General Fishing Report 10/13/2020
General Fishing Report for October 13, 2020
Hey all, I hope October is finding you well. Before I get into the fishing report, I though I'd pass along a heads up about a couple public meetings coming up about simplifying Vermont's fishing regulations. These meetings are via Zoom, either computer or by phone, this Tuesday and Wednesday the 13&14 from 6:30-8:00. More info and the Zoom joining info can be found on the Fish&Wildlife webpage. One item of note is opening up more water for year-round fishing and changes to trout creel limits.
Rain has been helping the rivers and the trout fishing and with more on the way, we should see some more opportunities as we head into the last few weeks of the regular season. Me and a few of the other guides here have been out in various conditions over the past couple weeks. It seems like fly selection has been a bit over the map, and will most likely remain so until we get some real cold air and water temps. Smaller natural colored streamers were getting some eats on an Otter trib that had some stain to it, and also as it was actively raining recently, but I think a bit more discolored water and fishing could have improved. Don't let those chilly rainy days (like today Tuesday) keep you inside. Many agree that these days are good to be out, even if the amount of rain hasn't stained the water yet. The Otter has been putting out some fish, for me the smaller bugs are working when the Blue Winged Olives are active and small (10-14) white streamers in times when bugs are not as active. I am fishing these white streamers with my normal tight line rig, fishing them like a nymph with occasional jig action during the drift. Other guides are finding similar results. One of our most prolific hatches this time of year is the Blue-Winged Olive (BWO) and we imitate them with nymphs from 16-22. These could be small PT's, quill bodied nymphs, Rainbow Warriors, or even simple black mayfly nymphs with or without flash, but usually with a soft hackle. If you are tying these little morsels, keep it simple. The naturals have a slender body and are found in shades of olive, brown and black. Also, with the increased fishing pressure that our fisheries had this year, cutting back on the amount of flash and hotspots might be worth considering for a few of your favorite patterns. I always say, let the fish decide what fly is interesting them. With water temps running in the 50's, fish are still munching away in the current. I have not found many yet that are holding in the slower water off the current seam. This will change however, with a decrease in water temperature. Back to the BWO's, I generally find them more active on the cloudy and rainy days, and while I rarely see fish rising to them, you can bet they are picking off the numerous nymphs in the drift.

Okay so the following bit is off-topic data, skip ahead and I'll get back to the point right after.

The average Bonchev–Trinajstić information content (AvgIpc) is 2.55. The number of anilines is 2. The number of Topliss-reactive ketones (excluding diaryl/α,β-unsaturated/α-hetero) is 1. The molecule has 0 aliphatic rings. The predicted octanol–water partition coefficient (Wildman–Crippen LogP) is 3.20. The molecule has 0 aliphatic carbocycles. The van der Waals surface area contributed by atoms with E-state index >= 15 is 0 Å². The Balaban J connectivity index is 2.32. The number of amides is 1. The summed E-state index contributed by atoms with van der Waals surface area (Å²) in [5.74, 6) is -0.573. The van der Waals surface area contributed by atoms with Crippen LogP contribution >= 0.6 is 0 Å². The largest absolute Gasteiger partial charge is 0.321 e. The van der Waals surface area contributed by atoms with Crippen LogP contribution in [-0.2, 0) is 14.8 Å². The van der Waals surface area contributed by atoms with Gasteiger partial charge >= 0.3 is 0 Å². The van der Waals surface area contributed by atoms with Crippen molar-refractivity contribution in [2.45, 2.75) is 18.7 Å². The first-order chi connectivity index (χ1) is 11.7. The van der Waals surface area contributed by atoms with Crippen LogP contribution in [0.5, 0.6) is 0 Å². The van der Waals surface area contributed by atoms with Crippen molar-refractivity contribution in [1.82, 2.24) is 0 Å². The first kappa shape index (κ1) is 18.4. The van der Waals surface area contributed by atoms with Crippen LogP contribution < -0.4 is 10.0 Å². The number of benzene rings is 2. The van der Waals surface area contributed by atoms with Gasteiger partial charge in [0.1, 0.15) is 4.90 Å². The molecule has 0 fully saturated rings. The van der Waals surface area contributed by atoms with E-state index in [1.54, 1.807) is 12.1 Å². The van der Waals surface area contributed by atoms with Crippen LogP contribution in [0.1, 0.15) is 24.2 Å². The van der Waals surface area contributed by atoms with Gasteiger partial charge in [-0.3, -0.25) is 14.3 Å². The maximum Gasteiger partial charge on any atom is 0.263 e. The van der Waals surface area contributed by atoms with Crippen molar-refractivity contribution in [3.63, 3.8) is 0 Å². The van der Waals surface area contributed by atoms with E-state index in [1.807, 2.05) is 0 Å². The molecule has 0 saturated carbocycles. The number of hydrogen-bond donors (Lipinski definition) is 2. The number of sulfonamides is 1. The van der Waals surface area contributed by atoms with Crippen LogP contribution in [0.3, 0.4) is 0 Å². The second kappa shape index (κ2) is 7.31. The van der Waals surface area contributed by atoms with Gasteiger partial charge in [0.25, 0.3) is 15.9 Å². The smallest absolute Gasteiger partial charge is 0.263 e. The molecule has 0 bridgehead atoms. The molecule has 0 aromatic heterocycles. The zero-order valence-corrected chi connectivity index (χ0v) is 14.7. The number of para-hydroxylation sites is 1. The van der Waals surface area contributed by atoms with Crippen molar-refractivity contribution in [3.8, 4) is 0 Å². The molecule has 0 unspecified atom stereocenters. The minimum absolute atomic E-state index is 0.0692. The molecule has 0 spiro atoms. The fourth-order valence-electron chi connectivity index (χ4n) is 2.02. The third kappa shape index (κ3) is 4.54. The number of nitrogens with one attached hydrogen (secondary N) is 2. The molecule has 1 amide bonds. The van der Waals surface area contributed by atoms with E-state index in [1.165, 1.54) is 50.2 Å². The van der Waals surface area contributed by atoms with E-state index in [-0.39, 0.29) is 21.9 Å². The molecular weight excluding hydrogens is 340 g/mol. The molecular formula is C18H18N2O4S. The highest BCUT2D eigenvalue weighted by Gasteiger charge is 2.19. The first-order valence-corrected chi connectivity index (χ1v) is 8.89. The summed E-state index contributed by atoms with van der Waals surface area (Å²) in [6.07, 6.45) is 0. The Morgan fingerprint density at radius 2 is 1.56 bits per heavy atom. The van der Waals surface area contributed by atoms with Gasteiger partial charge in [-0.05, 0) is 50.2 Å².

Besides a good selection of streamers that you should have on hand this time of year, here are a few nymph suggestions. Anything that will pass for a small mayfly nymph in the 16-22 range. I like to have various styles on hand, some flashy (like the Rainbow Warrior) and some not. Since I fish my nymphs tightline style most of the time, they all carry a tungsten bead. Also good to have handy now are Prince nymphs or Zug Bugs, and other peacock-type flies like Olsens Blow Torch. You might know me by now, so the Iron Lotus should come as no surprise. I find that as the water cools a bit more this time of year, the Lotus finds itself in more fishes mouths. I carry them in sizes 12-18. I'm going to have some Caddis nymph/emergers around too. There are some big October Caddis around now, but also having some generic tan emergers in the 14-16 range has been productive in years past. Other flies that have worked in past seasons include the Duracell jig, Bat Wing Emerger and various shades of Walts worms. If you are going to nymph during higher flows(which by the way is a fabulous idea), have some stones, worms and other slightly larger profile nymphs on hand. And a note on tippet size. I am still running 6x, sometimes 7x flourocarbon for my nymphs. The decreased diameter cuts through the water better, allowing me to have less weight on the fly to achieve proper depth. It's increased abrasion resistance is an added plus. Of course, I will upsize if I am stripping streamers, usually in the 3-0x range depending on clarity.
In the Shop, Steve is getting in his cool weather stock of clothing, and has a great selection of waders from Simms, Patagonia and Orvis. He's also got on hand tight-line rods in 2,3,4 and 6 weights. Most often the 6 weight is the choice for targeting larger lake-run fish like steelhead. Rods from Syndicate, Echo, Orvis and Thomas and Thomas, with prices for some company's models starting at $199. Don't forget to check out the flies, tippet, on stream accessories and packs to put it all in when you stop by.
Two and a half weeks left of the regular trout season; no need to hang the waders up yet. Lots of folks have changed to hunting gear, leaving a bit more room to spread out a bit. Please do remember that hunting season are in full swing, it might be a good idea to wear a bit of hunter orange will walking to and from the river. Stay safe out there, have some fun and feel free to reach out if you have questions or comments, email@example.com.